by Joel Burgess
Strategic planning is used to determine the mission, vision, values, goals, objectives, roles and responsibilities and timelines of any organization. For that organization, strategic planning is a management tool that is used for only one purpose – to help an organization do a better job maximizing results (www.cssp.org). Strategic planning aims to focus an organization’s energy, to ensure that members of the organization are working toward the same goals, and to assess and adjust the organization’s direction in response to a changing environment. In short, strategic planning is a disciplined effort to produce fundamental decisions and actions that shape and guide what an organization is, what it does, and why it does it, with a focus on the future (Bryson’s Strategic Planning in Public and Nonprofit Organizations).
Some strategic plans are annual; however, some target three years, and many look five to ten years into the future.
Carter McNamara has identified three models for strategic planning:
– Goals-based strategic planning – starts with focus on the organization’s mission, goals to work toward the mission, strategies to achieve the goals, and action planning.
– Issues-based strategic planning – starts by examining issues facing the organization, strategies to address those issues, and action plans.
– Organic strategic planning – starts by articulating the organization’s vision and values and then identifies action plans to achieve the vision while adhering to those values.
Whichever model is used, strategic planning should
- Serve as a framework for decisions or for securing support/approval
- Provide a basis for more detailed planning
- Explain the business to others in order to inform, motivate and involve
- Assist benchmarking & performance monitoring
- Stimulate change and become building block for next plan (planware.com).
The strategic planning process involves preparing best practices to respond to the circumstances of the organization’s environment. Strategic plans must be clear about the organization’s objectives, the organization’s resources, and incorporating the two into being consciously responsive to a dynamic environment. (McNamara)
It is important to note that strategic planning does not attempt to make future decisions (Steiner). Rather it involves anticipating the future environment with present-day decisions.
How to Develop your Strategic Plan
The development of a strategic plan follows the creation and affirmation of the organization’s purpose statement, environmental and program data collection and analysis, and identification of critical issues. Strategic plan formulation is a combination of rational, scientific examinations and educated, intuitive best guesses.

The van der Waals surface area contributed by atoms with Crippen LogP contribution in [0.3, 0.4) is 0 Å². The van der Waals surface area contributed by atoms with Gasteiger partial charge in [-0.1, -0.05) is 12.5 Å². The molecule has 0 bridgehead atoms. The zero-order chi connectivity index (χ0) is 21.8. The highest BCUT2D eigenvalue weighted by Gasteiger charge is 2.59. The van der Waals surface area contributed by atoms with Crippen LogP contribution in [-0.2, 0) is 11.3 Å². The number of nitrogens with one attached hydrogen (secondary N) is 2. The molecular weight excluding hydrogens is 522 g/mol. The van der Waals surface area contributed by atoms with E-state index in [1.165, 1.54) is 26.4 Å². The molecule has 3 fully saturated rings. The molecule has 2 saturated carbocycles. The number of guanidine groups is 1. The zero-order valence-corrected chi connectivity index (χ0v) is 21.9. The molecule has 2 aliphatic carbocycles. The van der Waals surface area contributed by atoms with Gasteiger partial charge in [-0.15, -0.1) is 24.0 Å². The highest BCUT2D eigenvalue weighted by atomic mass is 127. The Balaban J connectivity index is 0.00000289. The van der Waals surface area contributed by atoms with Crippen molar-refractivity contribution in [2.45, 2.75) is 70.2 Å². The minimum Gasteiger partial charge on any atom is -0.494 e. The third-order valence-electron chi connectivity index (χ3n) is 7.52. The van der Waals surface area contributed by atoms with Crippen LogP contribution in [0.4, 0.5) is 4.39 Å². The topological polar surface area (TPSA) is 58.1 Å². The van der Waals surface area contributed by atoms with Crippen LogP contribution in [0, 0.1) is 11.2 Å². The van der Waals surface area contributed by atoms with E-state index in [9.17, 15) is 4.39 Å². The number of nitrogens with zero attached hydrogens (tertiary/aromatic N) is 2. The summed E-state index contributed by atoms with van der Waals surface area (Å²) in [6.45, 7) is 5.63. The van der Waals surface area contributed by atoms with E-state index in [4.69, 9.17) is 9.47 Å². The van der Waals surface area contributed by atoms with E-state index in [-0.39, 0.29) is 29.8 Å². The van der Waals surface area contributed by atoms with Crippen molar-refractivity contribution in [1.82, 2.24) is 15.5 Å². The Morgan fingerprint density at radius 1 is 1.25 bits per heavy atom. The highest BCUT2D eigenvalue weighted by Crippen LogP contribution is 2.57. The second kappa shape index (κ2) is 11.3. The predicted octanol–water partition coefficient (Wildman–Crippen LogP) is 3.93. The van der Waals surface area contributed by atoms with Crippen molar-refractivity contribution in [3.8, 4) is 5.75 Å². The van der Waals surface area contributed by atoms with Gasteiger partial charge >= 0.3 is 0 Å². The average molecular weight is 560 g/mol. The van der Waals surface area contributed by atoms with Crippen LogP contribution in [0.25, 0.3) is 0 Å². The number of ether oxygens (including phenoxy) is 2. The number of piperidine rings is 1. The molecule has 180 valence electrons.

The process entails
- examining the organization’s critical issues
- determining how the organization’s strengths and skills can be employed to address the critical issues
- analyzing opportunities and strengths and looking for ways to synthesize the two
- exploring and choosing the best approaches for the organization.
During this evaluation ask these key questions: Does the strategy meet/address critical issues? Is this aligned with our mission? Is this approach financially viable? (Alliance Online)
According to Alliance Online, the following five steps should be taken:
1. The Workplan
– Identify specific issues or choices that the planning process should address
– Clarify roles
– Create a planning committee
– Develop an organizational profile
– Identify the information that must be collected to help make sound decisions.
2. Articulating the Purpose, Mission , and Vision
A purpose is an end result, a goal which an organization is seeking to accomplish. Purpose is the answer to the question, Why does this organization exist?
Mission is a broader concept than the purpose. Likewise, a mission statement must communicate the essence of an organization. An organization’s ability to articulate its mission indicates its focus and purposefulness. A mission statement includes three major concepts:
– the purpose,
– the business (the main method or activity through which the organization tries it fulfill this purpose) an organization engages in to achieve this purpose, and
– a statement of values guiding the accomplishment of the mission.
The vision is the most global concept. A vision is quite literally a mental image of the successful accomplishment of the mission, and thus the purpose of the organization. Values are the principles or beliefs that guide an organization’s members as they pursue the organization’s purpose
3. Assessing the Current Situation
Situation assessment is obtaining current information about the organization’s strengths, weaknesses, and performance. Examples include funding issues, new program opportunities, changing regulations or changing needs in the client population, etc. (Lockwood).
4. Developing Strategies, Goals, and Objectives
Once the critical issues of the organization have been identified, decisions must be made as to the broad approaches that will be taken (strategies) and the general and specific results that are desired (the goals and objectives).
5. Completing the Written Plan
Obviously this step involves putting all the information down on paper.
Alliance Online Website. http://www.allianceonline.org/FAQ/strategic_planning.
Bryson’s Strategic Planning in Public and Nonprofit Organizations
Center for Simplified Strategic Planning, Inc. www.cssp.com Lockwood, Gary. Annual Planning: Strategic
Steps That Could Save Your Business. Published by Self-Employed America.
McNamara, Carter, MBA, PhD. Strategic Planning (in nonprofit or for-profit organizations).
www.mapnp.org/library/plan_dec/str_plan/str_plan.htmSupport Center. http://www.supportcenter.org/sf/genie.html. Copyright © 1994-95, 706 Mission Street , 5th Floor, San Francisco, CA, USA 94103-3113. 415-974-5100.